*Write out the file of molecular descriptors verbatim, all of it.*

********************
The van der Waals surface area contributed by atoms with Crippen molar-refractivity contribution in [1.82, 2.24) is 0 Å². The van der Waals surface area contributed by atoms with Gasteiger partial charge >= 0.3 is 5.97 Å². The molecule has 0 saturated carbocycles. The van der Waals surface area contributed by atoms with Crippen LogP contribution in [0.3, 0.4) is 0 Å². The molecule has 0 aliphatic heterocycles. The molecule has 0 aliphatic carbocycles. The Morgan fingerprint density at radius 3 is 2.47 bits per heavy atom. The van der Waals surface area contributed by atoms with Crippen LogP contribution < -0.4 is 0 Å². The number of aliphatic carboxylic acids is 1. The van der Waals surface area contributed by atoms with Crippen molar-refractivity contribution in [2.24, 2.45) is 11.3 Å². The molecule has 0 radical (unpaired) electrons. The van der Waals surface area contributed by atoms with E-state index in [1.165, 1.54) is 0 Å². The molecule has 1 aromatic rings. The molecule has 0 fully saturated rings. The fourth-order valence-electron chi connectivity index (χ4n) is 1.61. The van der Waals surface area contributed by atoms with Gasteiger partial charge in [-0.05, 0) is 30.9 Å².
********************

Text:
The van der Waals surface area contributed by atoms with Crippen molar-refractivity contribution in [1.82, 2.24) is 0 Å². The van der Waals surface area contributed by atoms with Gasteiger partial charge >= 0.3 is 5.97 Å². The molecule has 0 saturated carbocycles. The van der Waals surface area contributed by atoms with Crippen LogP contribution in [0.3, 0.4) is 0 Å². The molecule has 0 aliphatic heterocycles. The molecule has 0 aliphatic carbocycles. The Morgan fingerprint density at radius 3 is 2.47 bits per heavy atom. The van der Waals surface area contributed by atoms with Crippen LogP contribution < -0.4 is 0 Å². The number of aliphatic carboxylic acids is 1. The van der Waals surface area contributed by atoms with Crippen molar-refractivity contribution in [2.24, 2.45) is 11.3 Å². The molecule has 0 radical (unpaired) electrons. The van der Waals surface area contributed by atoms with E-state index in [1.165, 1.54) is 0 Å². The molecule has 1 aromatic rings. The molecule has 0 fully saturated rings. The fourth-order valence-electron chi connectivity index (χ4n) is 1.61. The van der Waals surface area contributed by atoms with Gasteiger partial charge in [-0.05, 0) is 30.9 Å².